How will you be Categorised in the new economic reality? Winner or loser?

Written by Jonathan Simnett

If you have spent the last few years working round-the-clock to build your tech scale-up you might be a bit worried right now.

We’re in a perfect economic storm. Inflation, already on the rise driven by the global economic shock delivered by the pandemic, is being stoked by war in Ukraine.

A tech stock correction caused by this and other factors in global economic turbulence is in full swing. This means the end of cheap money, over-enthusiastic valuations and cash being poured into even-more speculative investments in too-early endeavours or over-saturated tech sectors.

The confidence and fashion factors

Markets work on confidence and are driven by fashion. In every tech cycle it seems to be forgotten that all boats float on a rising tide. Also-ran companies attract funding because they look good in a booming market, but these are the first to suffer as a new more austere reality bites.

But as economic events unfold, yesterday’s table stakes investment is now just something that bleeds money, a bleed that must be staunched quickly.  Now, the rush to sustainable profitability has replaced the dash for market share at eye-watering cost per customer acquisition.

Even those who have the potential to emerge as leaders in new Categories are having their wings clipped.  Just put `on-demand grocery layoffs` into Google News and you’ll see this effect in action.  But having your wings clipped is preferable to having the rug pulled from under your feet.

Better isn’t good enough

Right now, in tech investment evaluation `better` isn’t good enough.  Difference is where the value lies.  Category difference delivers survivability in the short term as those around you run out of runway and leadership in the long term. And remember Category leaders eventually capture 75% of the value of their category.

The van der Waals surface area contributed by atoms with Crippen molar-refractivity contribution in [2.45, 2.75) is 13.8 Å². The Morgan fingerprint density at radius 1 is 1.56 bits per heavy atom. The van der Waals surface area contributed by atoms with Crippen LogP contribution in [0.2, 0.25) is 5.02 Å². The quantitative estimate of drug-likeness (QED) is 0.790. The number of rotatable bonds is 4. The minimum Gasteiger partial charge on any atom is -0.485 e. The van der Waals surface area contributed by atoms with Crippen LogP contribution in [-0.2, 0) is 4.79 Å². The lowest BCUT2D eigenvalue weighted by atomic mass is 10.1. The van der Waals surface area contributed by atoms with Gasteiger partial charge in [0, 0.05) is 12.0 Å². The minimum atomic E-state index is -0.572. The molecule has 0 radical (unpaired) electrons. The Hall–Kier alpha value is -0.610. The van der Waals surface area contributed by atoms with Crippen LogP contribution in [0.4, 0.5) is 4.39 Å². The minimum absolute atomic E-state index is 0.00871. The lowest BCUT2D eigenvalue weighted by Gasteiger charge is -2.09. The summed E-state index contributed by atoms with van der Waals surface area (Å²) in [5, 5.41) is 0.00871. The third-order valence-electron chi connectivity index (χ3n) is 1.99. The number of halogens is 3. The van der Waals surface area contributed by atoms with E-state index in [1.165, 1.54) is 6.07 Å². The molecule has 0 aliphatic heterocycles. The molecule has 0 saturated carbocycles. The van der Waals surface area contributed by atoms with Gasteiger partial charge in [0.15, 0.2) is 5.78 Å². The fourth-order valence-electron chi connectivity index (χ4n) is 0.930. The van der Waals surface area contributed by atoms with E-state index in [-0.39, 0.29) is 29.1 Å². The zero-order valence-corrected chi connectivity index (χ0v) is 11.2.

So, if you are still building and looking for that elusive next round of funding, or are well-established but can see the writing on the wall for your current ecosystem, now would be a very good time to get your firm behind a new Category mission.  After all, many of the current tech Category leaders either started in a downturn, or, had to deal with one very early in their life – Disney in 1929, Microsoft in 1975, Netflix in 1997 and Airbnb in 2008, for instance.

Three reasons to Categorise

Category differentiation is a powerful strategy even during economic downturns for three reasons

  1. Avoiding being rationalised out by existing customers looking to economise in their tech stacks by doubling down on your Category and the problem it solves.
  2. Using your Category difference on prospects to point to ways to manage more with less, capture more customer value and take advantage of new markets in a way their current solutions do not today.
  3. Persuading investors your Category vision is steadfast in the face of market disruption and may even be accelerated by a faster evolution to your Category.


Strike, strike and strike again

But just like economies emerging from a downturn, establishing Category leadership doesn’t happen overnight. Think 3-5 years. You’ll need to strike, strike and strike again to establish clear differentiation to the market. You’ll need to hold your nerve when people both outside and inside your company don’t get it and need help to move the out of their comfort zone to think differently.

Stay radical to ensure you emerge as a winner. As the prolific and disruptive inventor and innovator, Thomas Edison, once said “Hell, there are no rules here – we’re trying to accomplish something.”

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